successful campaign, as crudely sketched. A movement of this kind would render Northern Texas secure from either invasion or raid during the winter. I should, of course, leave nothing upon which to subsist with 200 miles of Northern Texas. Before he could bring his subsistence with him, in case he attempted a reoccupation of the Indian country, the condition of the roads would be such as to render transportation almost impracticable. I should like to have you think over these ideas, and, if they meet your approval, I would be glad it you would make the suggestion to General Magruder. The forces thus sent me, after the conclusion of such a campaign as I have indicated, could then be kept and wintered in your district, where supplies are abundant, in case they should not be wanted on the coast.
Very respectfully, &c.,
Brigadier-General, Commanding Indian Territory.
HDQRS. DEPARTMENT OF THE INDIAN TERRITORY,
Camp Sabine, October 15, 1863.
Brigadier General HENRY E. MCCULLOCH,
Commanding Northern Sub-District of Texas:
GENERAL: Your communications of the 12th and two f the 13th instant were received by last express. I have not yet had the satisfaction of hearing, officially, from General Cooper, and am so much perplexed on this account that, unless I hear something satisfactory from him tomorrow, I shall go forward immediately and assume a personal direction of movements, &c. I trust that you have been misinformed as regards the action taken by the Choctaw Council. Reports reach me, unofficially, that, so far from adopting the policy of neutrality, the Council have passed a resolution declaring the penalty of death to attach to all persons in the Nation who should advocate such a policy. I cannot hear of Captain Young in the Nation, and, were I to hear of him, I have no other mounted force to send to arrest him than a detachment of his own company, stationed at Fort Washita. As soon as I can see or get in communication with Colonel Martin, I will endeavor to provide for his arrest, as asked for by you. I am at a loss to know why the receipt of my order for Colonel Martin's regiment to report to your headquarters had not been acknowledged. I shall hurry it down as rapidly as possible as soon as I can hear of it. The regiment (Martin's) is reported, unofficially, within 15 miles of Fort Smith at last accounts. Quantrill is reported to have brought with him some 300 well-equipped men. I am anxious to see him, as I am confident that he is better posted as regards the enemy in Southwestern Missouri and Western Arkansas than any one else. If you have later intelligence from the Choctaw Council, and feel that your presence would do good, go by all means. I beg to assure you, general, that I am no stickler for ceremony or etiquette when the good of the service is involved. Would it not be well to send an intelligent messenger over and ascertain how things stand?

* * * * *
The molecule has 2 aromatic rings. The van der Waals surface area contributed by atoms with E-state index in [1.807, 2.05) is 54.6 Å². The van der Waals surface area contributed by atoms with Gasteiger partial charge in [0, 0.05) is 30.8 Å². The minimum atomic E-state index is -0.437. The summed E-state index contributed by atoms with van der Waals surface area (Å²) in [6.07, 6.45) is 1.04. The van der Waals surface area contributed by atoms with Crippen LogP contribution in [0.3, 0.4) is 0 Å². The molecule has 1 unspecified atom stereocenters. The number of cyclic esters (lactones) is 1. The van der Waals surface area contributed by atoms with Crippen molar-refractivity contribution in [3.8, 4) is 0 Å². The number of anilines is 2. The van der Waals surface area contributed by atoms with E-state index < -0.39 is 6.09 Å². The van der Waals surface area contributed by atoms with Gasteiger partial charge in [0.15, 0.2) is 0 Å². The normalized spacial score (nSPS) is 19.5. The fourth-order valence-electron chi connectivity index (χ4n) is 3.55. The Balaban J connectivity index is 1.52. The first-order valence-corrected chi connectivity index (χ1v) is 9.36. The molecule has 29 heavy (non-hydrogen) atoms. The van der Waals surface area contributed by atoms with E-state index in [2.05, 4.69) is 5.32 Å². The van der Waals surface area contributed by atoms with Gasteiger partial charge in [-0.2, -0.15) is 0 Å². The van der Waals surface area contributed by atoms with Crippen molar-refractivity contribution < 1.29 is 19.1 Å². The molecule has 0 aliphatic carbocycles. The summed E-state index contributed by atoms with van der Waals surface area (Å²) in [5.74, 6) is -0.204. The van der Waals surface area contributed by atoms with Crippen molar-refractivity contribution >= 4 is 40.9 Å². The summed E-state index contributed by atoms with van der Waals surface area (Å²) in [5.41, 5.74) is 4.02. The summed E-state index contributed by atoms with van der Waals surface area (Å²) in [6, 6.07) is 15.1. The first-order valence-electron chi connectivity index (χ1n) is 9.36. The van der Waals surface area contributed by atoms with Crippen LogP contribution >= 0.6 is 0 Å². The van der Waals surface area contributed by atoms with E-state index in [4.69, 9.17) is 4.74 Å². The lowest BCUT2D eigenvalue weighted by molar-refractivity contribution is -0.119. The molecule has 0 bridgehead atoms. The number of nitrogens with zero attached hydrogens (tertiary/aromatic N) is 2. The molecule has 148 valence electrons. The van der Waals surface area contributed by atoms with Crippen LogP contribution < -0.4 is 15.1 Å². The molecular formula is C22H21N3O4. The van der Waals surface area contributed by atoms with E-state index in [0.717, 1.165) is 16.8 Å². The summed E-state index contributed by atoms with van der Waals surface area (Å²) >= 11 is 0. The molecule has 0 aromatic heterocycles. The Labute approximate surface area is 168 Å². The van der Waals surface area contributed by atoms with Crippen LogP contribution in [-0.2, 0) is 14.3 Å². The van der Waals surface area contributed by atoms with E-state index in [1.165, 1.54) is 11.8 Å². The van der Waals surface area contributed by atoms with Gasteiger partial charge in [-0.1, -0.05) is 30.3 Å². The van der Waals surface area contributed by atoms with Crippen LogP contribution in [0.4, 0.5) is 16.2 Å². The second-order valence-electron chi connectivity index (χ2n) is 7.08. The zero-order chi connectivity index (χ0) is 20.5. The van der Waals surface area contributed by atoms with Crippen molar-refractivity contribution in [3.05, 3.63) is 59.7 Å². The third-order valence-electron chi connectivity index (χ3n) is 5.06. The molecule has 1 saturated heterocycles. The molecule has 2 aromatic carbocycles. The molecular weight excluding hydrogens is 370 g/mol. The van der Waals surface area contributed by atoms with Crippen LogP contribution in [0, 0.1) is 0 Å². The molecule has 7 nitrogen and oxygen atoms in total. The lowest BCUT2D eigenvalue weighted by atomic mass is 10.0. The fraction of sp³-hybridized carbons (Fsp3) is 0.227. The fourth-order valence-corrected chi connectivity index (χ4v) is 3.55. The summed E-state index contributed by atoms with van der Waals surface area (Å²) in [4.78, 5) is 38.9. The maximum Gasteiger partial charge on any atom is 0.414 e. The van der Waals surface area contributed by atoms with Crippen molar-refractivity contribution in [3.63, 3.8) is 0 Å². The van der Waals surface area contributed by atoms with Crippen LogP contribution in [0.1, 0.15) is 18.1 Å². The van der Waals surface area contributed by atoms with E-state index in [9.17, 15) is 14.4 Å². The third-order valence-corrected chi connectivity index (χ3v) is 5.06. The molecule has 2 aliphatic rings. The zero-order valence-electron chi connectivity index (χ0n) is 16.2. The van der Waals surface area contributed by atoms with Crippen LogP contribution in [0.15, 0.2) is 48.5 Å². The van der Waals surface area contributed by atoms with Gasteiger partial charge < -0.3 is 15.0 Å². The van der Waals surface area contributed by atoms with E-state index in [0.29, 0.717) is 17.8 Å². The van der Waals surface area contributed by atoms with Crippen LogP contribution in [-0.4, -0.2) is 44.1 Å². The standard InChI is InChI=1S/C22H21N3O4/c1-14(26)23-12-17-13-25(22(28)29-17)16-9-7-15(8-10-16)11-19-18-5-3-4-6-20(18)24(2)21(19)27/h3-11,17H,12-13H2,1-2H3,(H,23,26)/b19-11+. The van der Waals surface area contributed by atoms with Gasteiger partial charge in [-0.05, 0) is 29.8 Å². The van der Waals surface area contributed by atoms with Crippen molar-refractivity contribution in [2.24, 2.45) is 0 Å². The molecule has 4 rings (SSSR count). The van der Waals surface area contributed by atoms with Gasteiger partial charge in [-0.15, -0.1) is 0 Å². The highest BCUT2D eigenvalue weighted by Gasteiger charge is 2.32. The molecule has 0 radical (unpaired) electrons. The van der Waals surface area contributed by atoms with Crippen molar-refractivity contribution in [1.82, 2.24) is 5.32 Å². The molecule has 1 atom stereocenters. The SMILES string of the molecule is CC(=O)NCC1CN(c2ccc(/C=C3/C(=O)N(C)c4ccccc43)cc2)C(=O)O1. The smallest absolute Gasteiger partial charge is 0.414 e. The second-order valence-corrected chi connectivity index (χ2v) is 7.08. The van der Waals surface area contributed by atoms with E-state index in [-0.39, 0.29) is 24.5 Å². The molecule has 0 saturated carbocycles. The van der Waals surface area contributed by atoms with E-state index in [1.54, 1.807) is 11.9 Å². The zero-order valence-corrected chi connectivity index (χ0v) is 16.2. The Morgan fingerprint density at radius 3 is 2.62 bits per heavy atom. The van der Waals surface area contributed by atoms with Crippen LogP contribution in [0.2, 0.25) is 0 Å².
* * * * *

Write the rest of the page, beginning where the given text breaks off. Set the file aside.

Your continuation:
Your obedient servant,
P. S.-I understand that Colonel Scott, the Commissioner of Indian Affairs, is in attendance on the Council. I am sure he will advise me of the result.